Haines residents remember Green, Durr

 

January 9, 2020



More than 300 people poured into the Chilkat Center auditorium Tuesday evening to celebrate the lives of Matthew Green and Zane Durr, both 21, who were killed in an avalanche in the Haines Pass on Dec. 30.

Residents remembered and memorialized the former Haines School graduates through stories, a Man-choir rendition of “Stand By Me” and three other songs, a ukulele performance from friend Neil Little, and a photo and video montage assembled by friends. The two robes on display on the stage were Ravens tail Chilkat Blankets. Zane’s great grandmother Edith Jacquot helped weave the “Healing Robe” on the right, and the “Children’s Robe” woven by Zane’s mother Carrie last year was on the left. Zane’s ashes will be kept in the bentwood box, carved by Jim Heaton, that was on display with the blankets. Zane’s medicine pouch was on display as well. It was made by his grandmother Mary Jane Valentine for his graduation in 2016.

Haines High 2016 graduates Green and Durr were close friends and roommates in Bothell, Washington, who spent their free time hiking, camping and exploring, according to friends and family. Community members laughed along with stories about a time the boys competed in a bet of who could hold a raw egg in their mouth the longest without cracking it (neither of them), and held their breath when classmates talked about how included the boys made them feel.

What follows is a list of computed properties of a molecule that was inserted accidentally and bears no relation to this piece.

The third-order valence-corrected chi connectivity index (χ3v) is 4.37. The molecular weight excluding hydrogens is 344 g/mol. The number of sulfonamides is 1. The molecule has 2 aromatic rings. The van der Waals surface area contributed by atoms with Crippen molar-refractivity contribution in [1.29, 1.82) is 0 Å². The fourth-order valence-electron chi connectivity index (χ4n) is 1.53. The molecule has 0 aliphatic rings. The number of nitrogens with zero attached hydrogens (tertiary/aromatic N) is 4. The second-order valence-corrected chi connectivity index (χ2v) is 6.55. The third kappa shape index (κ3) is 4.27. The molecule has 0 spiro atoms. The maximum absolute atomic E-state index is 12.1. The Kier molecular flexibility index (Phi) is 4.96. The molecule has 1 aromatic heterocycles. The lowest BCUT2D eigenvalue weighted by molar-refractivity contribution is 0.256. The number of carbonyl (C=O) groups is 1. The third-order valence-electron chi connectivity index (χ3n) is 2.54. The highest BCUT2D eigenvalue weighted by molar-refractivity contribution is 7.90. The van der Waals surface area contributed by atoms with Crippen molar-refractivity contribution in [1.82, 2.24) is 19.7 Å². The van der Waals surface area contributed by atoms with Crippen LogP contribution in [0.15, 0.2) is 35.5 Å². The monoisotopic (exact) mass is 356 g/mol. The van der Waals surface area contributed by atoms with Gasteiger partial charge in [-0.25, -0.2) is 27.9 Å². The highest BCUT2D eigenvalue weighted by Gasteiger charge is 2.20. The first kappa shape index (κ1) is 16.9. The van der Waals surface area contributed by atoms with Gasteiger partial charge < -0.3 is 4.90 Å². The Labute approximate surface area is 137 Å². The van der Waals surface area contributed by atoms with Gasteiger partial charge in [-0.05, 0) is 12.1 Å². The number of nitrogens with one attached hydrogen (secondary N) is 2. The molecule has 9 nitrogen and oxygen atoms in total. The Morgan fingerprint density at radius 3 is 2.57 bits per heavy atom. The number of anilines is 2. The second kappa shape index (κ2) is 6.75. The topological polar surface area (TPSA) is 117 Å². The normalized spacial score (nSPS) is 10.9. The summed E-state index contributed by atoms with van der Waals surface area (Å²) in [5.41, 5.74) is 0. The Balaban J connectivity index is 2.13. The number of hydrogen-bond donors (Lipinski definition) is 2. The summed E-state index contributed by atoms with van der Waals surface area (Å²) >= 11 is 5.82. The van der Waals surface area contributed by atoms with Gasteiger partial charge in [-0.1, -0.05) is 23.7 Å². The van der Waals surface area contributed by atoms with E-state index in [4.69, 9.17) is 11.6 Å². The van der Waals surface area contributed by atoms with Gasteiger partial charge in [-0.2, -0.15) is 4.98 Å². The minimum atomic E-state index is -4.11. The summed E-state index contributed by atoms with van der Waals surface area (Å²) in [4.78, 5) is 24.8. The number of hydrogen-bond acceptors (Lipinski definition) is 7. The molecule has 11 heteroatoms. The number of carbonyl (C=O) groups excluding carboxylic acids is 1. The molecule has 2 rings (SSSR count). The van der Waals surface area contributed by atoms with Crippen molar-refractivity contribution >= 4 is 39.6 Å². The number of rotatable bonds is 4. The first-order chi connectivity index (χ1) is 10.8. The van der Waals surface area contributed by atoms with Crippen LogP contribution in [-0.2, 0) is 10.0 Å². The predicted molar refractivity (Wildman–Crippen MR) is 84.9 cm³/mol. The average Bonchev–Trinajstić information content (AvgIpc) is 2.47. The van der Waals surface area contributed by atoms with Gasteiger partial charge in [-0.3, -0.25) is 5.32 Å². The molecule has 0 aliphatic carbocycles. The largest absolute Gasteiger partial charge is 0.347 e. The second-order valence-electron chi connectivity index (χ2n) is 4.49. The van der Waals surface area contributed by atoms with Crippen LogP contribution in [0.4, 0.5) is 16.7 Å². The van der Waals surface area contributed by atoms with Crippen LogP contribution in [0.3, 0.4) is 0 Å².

“I’ve always been on the outside looking in for most of my life, but every time I’d talk with Zane and Matthew it would seem like I was the most important person in the room,” classmate Keegan Palmieri said.

Zoe Hamilton, Durr’s cousin and Green’s close friend, told a story about the boys’ visit to see her in Oregon. “They said they’re here and I went outside,” she said. “I could see them sitting on the roof of their car with their shirts off baking in the sun with all my neighbors walking around.”

Green’s sister, Naomi Green, spoke about the Christmas he gifted every family member a packet of instant gravy, and Durr’s cousin, Cord Durr, remembered partially streaking around a fountain in downtown Seattle with him.

Riyan Stossel, who coached Durr in drama, debate and forensics in high school, said if there was a crowd, you could always find Durr at the center of it. Basketball coach Steve Fossman remembered Green as a fearless player who dropped 32 points against a Gustavus team that towered over the Haines boys.


“They were good men, and they were our good men,” Itaaehau Tupou said.

A third friend, 17-year-old Izak Miller, survived the slide.

The three snowboarders were ascending the north facing slope near the Chuck Creek trailhead in British Columbia at around 12:40 p.m. on Dec. 30 when the slab broke, Miller told the CVN on Tuesday. Avalanche Canada’s preliminary report estimated the slide traveled 500 feet down the mountain where it piled up on flat land, burying Green and Durr underneath three to five feet of snow. Those involved say the slide was closer to 100 feet.

Miller, buried up to his armpits, estimates that it took him up to 40 minutes to dig out of the snow with his hands and call for help with his satellite communication device. 

“I was on my own for a long time and it took a long time to dig myself free. As soon as I was out, I was able to find them very quickly with the probe and the beacon, but it was too late,” Miller said.